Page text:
iron_fist_v2_by_uncannyknack-d7pzp0bWhile I don’t remember much from Iron Fist’s early comics, I do seem to remember that he is generally level-headed. Not always responsible, but level-headed. Sometimes he gets angry or frustrated, but his training has helped him to maintain an even keel. He can be quite serious when necessary and very focused (also enhanced by his training), but he is also known to have a healthy sense of humor.

Despite the clearly Asian nature of his background, Daniel Rand has always been blonde and Caucasian-looking. There has been some talk of casting an Asian, or half-Asian, but others (like myself) think that would be a bad idea. Marvel’s wiki says Rand is 5’11”, 175 lbs., so I think a height range of about 5’10” to 6’1″ would be fair. How old? Well, if we stick to the source material, he became “Iron Fist” at 19 and returned to America shortly thereafter, when the once-every-10-years mystical conjunction between Earth and K’un-Lun reappeared. According to recent reports, the Netflix show will begin “just as Rand has returned to the Big Apple, after having gone missing from [the] city for several years.” It isn’t clear, though, if this will be his first time in NYC since becoming the Iron Fist nor how closely it will stick to the comics when it comes to K’un-Lun. But, rather than going with a 20-year-old businessman/superhero, I am guessing the show’s producers will want someone a bit more mature. So,… I think our best bet is casting someone in his mid-20s to early-30s.

Years ago, I thought David Paetkau (5’10”,b.1972) from “Flashpoint” would make a great Danny Rand, but he’s already in his mid-40s, so… too old. Martial-artist-turned-actor Scott Adkins (5’10”,b.1976) is too old, too, but he might make a good Davos/Steel Serpent (i.e., archenemy of Iron Fist). Also considered but deemed to be a little too old are Travis Fimmel (6′,b.1979) (“Vikings”), Charlie Hunnam (6’1″,b.1980) (“Sons of Anarchy”), and Alain Moussi (6’0.5″,b.1981) (Wings of the Dragon), though the last one could do all his own fights/stunts. (A Moussi vs. Adkins fight could be epic!) Model/actor Julien Kang (6’3″,b.1982) is too tall, plus he is half-Asian, so he probably wouldn’t look “natural” as a blonde. I like Jason Mac (6’2″,b.????), but he’s a little too tall and might be a little too old. Rick Cosnett (5’11”,b.1983) (“The Flash”) is a possibility, but his voice grates on me. I even considered UFC-fighter Alexander Gustafsson (6’5″,b.1987), but he’s way too tall and has no acting experience. Freddie Stroma (5’11.25″,b.1987) — Cormac McLaggen in the last three Harry Potter films — is a strong contender and gets an ‘honorable mention’. Finally, I considered Alexander Ludwig (6’2″,b.1992) but decided he is slightly too young and slightly too tall.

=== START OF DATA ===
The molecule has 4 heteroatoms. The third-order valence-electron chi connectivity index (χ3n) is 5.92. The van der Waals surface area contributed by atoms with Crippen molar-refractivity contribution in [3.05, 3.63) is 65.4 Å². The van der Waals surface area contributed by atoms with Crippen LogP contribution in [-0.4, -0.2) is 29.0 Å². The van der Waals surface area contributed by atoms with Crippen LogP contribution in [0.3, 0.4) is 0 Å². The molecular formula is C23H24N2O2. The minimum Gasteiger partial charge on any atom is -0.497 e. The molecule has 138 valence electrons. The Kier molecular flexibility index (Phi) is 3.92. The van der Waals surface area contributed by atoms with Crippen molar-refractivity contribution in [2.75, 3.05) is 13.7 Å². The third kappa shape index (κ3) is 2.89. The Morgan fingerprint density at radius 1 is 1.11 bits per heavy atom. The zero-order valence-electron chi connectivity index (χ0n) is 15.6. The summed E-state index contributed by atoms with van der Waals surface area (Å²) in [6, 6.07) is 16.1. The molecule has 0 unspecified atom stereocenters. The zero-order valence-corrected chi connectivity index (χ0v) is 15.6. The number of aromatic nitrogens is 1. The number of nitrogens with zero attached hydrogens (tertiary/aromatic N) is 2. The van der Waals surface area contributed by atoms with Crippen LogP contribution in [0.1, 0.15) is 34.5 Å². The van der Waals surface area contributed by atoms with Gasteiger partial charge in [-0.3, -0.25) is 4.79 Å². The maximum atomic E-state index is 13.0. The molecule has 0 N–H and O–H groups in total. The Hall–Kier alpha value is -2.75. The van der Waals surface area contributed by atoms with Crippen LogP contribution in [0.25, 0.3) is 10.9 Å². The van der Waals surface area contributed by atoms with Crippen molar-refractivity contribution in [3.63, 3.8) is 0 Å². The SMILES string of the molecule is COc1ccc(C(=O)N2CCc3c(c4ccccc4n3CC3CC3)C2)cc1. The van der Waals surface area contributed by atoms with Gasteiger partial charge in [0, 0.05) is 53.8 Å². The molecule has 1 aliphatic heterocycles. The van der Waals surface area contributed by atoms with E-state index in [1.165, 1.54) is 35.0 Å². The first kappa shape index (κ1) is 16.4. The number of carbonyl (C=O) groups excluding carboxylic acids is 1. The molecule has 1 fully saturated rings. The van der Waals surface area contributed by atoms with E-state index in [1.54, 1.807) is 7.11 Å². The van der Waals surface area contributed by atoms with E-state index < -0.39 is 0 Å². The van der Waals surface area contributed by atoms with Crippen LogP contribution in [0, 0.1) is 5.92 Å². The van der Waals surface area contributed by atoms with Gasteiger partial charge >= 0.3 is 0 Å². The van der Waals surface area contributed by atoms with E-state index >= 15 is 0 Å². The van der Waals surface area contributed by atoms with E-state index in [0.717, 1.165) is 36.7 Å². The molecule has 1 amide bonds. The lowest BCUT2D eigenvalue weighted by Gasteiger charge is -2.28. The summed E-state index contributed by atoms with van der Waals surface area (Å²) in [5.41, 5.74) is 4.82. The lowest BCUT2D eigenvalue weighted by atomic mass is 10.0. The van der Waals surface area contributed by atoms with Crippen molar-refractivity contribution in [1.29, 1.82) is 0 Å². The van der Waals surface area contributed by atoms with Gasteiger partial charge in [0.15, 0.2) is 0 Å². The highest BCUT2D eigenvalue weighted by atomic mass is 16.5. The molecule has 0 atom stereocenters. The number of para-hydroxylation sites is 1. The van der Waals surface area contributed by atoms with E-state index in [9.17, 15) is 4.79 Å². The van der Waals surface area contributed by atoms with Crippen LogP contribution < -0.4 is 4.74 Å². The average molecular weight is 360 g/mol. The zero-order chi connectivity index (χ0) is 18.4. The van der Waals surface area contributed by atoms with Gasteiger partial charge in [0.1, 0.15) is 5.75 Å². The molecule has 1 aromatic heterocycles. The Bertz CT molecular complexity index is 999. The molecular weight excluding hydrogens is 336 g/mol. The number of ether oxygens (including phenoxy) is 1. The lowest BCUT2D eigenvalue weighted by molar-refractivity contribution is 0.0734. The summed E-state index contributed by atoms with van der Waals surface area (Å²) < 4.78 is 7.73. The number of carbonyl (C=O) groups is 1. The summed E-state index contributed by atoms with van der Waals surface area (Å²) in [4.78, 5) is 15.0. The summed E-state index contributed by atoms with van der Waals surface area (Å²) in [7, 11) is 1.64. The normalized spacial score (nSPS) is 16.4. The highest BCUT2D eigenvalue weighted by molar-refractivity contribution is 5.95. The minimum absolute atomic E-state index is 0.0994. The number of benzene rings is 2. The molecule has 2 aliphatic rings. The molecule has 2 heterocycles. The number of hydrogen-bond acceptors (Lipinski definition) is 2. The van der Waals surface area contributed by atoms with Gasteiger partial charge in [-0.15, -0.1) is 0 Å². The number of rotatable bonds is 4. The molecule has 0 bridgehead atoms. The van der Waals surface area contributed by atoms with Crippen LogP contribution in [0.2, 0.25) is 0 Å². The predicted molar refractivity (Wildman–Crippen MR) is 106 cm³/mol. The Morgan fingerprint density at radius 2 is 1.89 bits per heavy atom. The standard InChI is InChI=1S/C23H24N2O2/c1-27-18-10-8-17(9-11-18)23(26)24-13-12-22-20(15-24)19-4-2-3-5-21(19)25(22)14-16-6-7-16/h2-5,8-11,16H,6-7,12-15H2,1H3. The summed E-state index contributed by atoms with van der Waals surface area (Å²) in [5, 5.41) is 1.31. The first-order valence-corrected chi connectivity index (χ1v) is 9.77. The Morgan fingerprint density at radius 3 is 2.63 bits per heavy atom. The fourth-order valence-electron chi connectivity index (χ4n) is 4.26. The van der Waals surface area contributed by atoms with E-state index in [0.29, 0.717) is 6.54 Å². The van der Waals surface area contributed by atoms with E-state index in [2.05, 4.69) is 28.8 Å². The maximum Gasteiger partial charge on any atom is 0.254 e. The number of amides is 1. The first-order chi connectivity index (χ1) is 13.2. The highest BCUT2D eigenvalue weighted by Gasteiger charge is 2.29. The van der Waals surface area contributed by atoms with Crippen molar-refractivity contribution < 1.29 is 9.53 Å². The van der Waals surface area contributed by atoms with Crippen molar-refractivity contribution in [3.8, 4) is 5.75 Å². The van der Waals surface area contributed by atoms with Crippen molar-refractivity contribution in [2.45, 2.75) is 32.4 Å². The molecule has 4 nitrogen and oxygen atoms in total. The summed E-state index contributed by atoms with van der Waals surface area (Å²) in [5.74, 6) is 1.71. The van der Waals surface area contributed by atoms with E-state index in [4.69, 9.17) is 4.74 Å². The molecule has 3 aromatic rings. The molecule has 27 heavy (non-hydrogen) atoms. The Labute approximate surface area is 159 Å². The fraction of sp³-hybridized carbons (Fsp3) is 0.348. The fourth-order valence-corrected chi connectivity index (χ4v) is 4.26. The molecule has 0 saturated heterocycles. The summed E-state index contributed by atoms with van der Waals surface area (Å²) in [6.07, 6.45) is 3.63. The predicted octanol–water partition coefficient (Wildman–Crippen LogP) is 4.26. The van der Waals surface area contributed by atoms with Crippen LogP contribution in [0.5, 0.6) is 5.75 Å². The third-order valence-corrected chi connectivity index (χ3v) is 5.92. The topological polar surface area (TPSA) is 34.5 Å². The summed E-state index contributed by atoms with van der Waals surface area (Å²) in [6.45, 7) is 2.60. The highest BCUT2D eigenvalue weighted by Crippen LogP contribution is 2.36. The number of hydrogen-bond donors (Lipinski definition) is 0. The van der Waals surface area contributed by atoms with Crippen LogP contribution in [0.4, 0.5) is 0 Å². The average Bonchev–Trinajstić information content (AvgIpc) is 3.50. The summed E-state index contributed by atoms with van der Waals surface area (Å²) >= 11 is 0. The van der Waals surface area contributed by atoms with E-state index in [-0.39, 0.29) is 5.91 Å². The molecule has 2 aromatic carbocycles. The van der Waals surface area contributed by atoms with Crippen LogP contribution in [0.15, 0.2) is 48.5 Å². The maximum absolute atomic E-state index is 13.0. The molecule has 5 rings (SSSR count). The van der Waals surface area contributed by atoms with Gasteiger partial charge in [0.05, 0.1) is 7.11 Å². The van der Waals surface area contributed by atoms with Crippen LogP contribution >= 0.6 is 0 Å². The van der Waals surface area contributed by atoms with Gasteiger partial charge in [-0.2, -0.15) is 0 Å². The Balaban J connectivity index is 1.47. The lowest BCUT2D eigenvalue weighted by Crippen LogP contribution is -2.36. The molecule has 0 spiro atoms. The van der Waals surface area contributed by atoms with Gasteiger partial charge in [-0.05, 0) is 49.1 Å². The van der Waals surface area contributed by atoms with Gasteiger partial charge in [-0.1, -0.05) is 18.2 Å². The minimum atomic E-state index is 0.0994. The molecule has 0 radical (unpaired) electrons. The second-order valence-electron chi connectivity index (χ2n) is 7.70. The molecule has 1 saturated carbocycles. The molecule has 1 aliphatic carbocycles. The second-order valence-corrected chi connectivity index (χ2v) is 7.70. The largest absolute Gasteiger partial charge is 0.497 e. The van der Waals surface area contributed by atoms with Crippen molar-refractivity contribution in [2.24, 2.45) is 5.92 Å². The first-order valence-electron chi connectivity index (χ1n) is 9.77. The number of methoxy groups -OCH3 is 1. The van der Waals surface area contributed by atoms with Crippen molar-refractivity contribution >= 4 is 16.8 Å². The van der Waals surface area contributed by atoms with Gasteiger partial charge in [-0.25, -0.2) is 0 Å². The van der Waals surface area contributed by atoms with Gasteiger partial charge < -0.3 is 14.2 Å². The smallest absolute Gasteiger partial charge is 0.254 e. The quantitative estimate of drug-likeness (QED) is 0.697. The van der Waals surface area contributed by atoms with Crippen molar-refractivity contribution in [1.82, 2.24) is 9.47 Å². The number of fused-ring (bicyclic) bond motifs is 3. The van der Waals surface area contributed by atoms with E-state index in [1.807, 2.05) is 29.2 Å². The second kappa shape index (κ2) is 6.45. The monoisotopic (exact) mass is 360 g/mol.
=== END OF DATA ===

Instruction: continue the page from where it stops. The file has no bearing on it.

My top three candidates range in age from 26 to 33 (at this writing), so there’s one for each end of my preferred range and one right in the middle. They are…

Luke Bracey

Luke Bracey

First up is Luke Bracey (6′,b.1989). He hasn’t been around all that long, but genre fans may remember him from G.I. Joe: Retaliation, The November Man, and the recent Point Break remake. So, he’s familiar with action-oriented roles. He has the right height and build, and he definitely has the blonde “dude” look down. I think he’d make a fine Danny Rand / Iron Fist.

 

 

 

Chris Zylka

Chris Zylka

Next, Chris Zylka (6′,b.1985) can be seen in the Canadian series “The Secret Circle” and movies like Shark Night 3D, Piranha 3DD, The Amazing Spider-Man (as Flash Thompson), as well as the current series “The Leftovers”. So, he’s a physical match and he has genre cred. Could be just famous enough — but not too well-known — to make a great Danny Rand / Iron Fist.

 

 

 

Travis Van Winkle

Travis Van Winkle

If Travis Van Winkle (6′ or 5’11.25″,b.1982) looks familiar, then you may have followed my suggestion to watch “The Last Ship”. But, he was also in Bloodwork, 247°F, the 2009 remake of Friday the 13th, Asylum, Transformers, and appeared in several TV shows. I think he has a great look that would be just perfect for Danny Rand / Iron Fist.

 

 

 

Alright, lads and lasses. I gave it a shot, and I think I found some decent candidates. I hope Marvel/Netflix can do at least as well!

* All ideas copyright Christopher Harris, 2013-2016.